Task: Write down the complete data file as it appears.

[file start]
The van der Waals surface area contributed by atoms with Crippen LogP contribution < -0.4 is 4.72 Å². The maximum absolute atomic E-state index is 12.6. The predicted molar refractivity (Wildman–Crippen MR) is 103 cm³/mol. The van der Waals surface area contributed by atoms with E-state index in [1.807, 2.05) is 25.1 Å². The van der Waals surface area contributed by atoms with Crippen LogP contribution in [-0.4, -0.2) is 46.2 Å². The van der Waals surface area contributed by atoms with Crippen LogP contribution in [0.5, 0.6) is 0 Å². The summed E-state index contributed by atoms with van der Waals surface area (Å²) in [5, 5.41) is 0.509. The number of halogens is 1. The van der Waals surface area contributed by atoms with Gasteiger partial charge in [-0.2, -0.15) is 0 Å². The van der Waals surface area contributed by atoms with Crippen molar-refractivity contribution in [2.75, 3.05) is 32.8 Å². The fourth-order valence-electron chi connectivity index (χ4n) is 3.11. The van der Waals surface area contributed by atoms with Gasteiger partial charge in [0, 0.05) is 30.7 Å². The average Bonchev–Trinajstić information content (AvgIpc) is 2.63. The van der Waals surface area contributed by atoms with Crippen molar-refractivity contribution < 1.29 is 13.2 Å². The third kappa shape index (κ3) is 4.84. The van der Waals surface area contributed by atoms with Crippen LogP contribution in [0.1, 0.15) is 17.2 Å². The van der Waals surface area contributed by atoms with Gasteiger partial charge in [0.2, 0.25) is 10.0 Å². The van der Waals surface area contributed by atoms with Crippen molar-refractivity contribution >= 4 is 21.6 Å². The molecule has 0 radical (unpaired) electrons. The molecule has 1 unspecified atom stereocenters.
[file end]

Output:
The van der Waals surface area contributed by atoms with Crippen LogP contribution < -0.4 is 4.72 Å². The maximum absolute atomic E-state index is 12.6. The predicted molar refractivity (Wildman–Crippen MR) is 103 cm³/mol. The van der Waals surface area contributed by atoms with E-state index in [1.807, 2.05) is 25.1 Å². The van der Waals surface area contributed by atoms with Crippen LogP contribution in [-0.4, -0.2) is 46.2 Å². The van der Waals surface area contributed by atoms with Crippen LogP contribution in [0.5, 0.6) is 0 Å². The summed E-state index contributed by atoms with van der Waals surface area (Å²) in [5, 5.41) is 0.509. The number of halogens is 1. The van der Waals surface area contributed by atoms with Gasteiger partial charge in [-0.2, -0.15) is 0 Å². The van der Waals surface area contributed by atoms with Crippen molar-refractivity contribution in [2.75, 3.05) is 32.8 Å². The fourth-order valence-electron chi connectivity index (χ4n) is 3.11. The van der Waals surface area contributed by atoms with Gasteiger partial charge in [0, 0.05) is 30.7 Å². The average Bonchev–Trinajstić information content (AvgIpc) is 2.63. The van der Waals surface area contributed by atoms with Crippen molar-refractivity contribution < 1.29 is 13.2 Å². The third kappa shape index (κ3) is 4.84. The van der Waals surface area contributed by atoms with Crippen LogP contribution in [0.1, 0.15) is 17.2 Å². The van der Waals surface area contributed by atoms with Gasteiger partial charge in [0.2, 0.25) is 10.0 Å². The van der Waals surface area contributed by atoms with Crippen molar-refractivity contribution >= 4 is 21.6 Å². The molecule has 0 radical (unpaired) electrons. The molecule has 1 unspecified atom stereocenters.